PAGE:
Happy Birthday Dad

** I rarely go off the topic of Cowden’s Syndrome, but this is just so necessary.  Tomorrow April 18, 2014 my Dad would have been 66.**

Dear Dad,

It’s hard to imagine a year has gone by since you sat at my dining room table.  We shared pizza, and red wine, and ice cream cake.  And you, who had eaten in some of the most gourmet restaurants around, were so gracious, and thrilled to enjoy a simple dinner with Meghan and Felix and I in honor of your birthday.

You even tolerated coffee from my Keurig with a warm smile.

I still remember that night as if it was yesterday.

dad birthday 2013b

 

Make a wish!
Make a wish!
"Don't take out the knife!"
“Don’t take out the knife!”

And here I sit  a year later… in awe of all that has gone on.  Stunned that you aren’t here to celebrate.

Thinking back your year is proof positive that we need to live each moment with the knowledge there is no guarantee of tomorrow.

But, you knew that.  You learned that lesson many years ago as a young Marine in the jungles of Vietnam.  Then, you lived it.  And you learned, and you grew, and you learned some more.  But, you lived each day without malice in your heart, and with the never ending desire to do the best you could with what you had where you were.

We didn’t always have it quite right, Dad.  There were years where you weren’t around too much, and I missed you.  And I’ll admit to even spending some of those years a bit angry.  But, I grew up.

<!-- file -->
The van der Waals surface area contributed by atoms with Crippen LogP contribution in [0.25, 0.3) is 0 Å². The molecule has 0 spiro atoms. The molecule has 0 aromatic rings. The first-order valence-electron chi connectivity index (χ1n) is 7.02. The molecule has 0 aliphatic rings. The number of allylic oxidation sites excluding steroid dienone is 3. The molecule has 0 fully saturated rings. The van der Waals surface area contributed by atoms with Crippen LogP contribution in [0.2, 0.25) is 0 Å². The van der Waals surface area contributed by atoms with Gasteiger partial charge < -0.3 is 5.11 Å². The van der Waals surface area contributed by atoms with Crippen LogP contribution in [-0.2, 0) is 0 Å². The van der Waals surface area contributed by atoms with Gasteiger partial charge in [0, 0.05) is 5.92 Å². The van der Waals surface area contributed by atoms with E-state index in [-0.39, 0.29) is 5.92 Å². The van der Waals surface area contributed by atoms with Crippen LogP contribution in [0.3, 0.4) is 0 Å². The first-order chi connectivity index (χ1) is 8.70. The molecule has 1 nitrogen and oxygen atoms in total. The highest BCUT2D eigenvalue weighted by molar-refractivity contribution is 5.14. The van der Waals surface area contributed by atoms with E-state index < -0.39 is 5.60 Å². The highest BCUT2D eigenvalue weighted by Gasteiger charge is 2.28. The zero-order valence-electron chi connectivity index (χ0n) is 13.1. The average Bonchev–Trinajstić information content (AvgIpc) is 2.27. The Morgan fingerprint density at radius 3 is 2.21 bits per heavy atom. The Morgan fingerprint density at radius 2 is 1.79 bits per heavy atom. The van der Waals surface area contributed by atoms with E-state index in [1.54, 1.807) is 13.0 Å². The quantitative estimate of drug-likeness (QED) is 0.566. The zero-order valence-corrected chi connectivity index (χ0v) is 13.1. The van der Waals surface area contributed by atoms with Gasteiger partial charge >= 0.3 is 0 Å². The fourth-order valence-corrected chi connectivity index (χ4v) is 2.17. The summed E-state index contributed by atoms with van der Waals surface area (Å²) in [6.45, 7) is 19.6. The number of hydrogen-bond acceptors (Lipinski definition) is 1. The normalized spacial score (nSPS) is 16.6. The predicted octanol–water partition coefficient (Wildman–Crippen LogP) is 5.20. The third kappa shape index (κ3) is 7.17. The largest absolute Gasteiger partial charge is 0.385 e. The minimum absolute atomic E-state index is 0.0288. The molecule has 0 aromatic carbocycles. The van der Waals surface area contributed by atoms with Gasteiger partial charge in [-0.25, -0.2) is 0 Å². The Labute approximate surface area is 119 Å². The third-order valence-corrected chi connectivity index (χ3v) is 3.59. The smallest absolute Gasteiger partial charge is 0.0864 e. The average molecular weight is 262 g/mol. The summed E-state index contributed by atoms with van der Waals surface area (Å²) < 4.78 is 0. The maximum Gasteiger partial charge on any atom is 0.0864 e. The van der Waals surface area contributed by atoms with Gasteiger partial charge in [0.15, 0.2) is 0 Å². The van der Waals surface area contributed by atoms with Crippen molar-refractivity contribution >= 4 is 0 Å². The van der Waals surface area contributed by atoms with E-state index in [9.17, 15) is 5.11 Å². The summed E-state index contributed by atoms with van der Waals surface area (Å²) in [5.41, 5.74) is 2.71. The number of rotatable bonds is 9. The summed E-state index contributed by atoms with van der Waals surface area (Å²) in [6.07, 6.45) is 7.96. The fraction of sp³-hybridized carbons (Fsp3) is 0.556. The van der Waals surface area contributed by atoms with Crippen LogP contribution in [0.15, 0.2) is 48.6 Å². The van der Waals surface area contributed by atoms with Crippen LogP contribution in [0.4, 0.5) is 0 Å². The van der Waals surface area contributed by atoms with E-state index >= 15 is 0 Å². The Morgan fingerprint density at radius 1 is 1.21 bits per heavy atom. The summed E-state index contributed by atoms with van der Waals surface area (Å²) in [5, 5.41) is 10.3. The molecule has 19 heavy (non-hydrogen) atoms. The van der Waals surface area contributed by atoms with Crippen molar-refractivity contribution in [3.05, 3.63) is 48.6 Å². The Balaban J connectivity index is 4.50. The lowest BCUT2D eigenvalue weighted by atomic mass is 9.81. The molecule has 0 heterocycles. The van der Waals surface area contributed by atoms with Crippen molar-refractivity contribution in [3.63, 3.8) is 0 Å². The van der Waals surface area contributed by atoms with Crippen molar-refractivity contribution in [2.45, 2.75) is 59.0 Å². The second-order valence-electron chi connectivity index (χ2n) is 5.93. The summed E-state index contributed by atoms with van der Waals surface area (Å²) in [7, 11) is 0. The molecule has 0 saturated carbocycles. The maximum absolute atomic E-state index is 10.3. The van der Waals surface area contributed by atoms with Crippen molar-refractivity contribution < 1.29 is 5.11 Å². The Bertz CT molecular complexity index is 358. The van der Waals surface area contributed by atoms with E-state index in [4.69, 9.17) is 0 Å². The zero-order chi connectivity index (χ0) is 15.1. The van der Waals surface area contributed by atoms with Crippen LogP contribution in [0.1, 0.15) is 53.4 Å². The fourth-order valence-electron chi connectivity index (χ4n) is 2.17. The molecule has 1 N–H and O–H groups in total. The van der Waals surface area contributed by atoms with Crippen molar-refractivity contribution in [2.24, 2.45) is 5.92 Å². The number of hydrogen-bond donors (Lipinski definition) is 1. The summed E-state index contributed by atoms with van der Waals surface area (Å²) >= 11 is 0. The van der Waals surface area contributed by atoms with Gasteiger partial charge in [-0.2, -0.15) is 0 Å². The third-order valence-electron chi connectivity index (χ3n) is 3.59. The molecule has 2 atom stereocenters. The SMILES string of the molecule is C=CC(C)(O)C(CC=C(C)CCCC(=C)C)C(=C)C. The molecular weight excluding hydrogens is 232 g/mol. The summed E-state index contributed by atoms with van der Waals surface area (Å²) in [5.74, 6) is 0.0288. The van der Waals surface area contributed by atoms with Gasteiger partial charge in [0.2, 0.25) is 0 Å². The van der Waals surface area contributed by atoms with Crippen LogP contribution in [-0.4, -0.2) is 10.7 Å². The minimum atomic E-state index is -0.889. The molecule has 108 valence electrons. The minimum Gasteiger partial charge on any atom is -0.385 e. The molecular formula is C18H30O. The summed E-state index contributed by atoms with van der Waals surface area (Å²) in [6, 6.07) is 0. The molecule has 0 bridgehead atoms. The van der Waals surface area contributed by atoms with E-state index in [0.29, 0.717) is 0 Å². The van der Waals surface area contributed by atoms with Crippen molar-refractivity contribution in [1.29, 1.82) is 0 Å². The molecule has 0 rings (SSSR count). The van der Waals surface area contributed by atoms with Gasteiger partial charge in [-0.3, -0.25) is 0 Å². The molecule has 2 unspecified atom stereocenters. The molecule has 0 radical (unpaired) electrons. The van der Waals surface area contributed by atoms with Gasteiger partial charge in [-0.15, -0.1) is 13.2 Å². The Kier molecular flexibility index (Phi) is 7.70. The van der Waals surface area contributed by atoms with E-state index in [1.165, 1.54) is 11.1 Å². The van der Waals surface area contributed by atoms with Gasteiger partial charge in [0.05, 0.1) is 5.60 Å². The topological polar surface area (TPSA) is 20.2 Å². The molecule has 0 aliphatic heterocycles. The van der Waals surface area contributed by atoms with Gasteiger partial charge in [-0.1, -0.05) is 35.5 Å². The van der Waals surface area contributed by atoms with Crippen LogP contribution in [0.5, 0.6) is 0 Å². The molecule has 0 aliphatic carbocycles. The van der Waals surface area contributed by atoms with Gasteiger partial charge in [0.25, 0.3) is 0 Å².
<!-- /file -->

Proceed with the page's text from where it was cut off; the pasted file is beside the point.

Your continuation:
And Mom, she did the right thing.  I got to work through it all, and come out better and closer to you in the end.  Heck. I made out like a bandit, because when Mom married Ken, I got to enjoy all the benefits of two Dads.  Not a replacement – either one, but two!  What a lucky girl…

When you came back to Staten Island a few years ago I was thrilled.  Now, a mile away from my house, I got to see you more than I even had before.  You got to see Meghan.  And I watched a relationship blossom between you.

Dad and Meg recital 2013

You were there for her dance recitals, and some swim meets.  You watched her on days off from school.  You taught her chess.

You got some time to get to know her during years when life had kept us apart.  I felt so much closure.  So much love.

You smiled all the time when you were with her, and that smile is what she carries with her each day even now.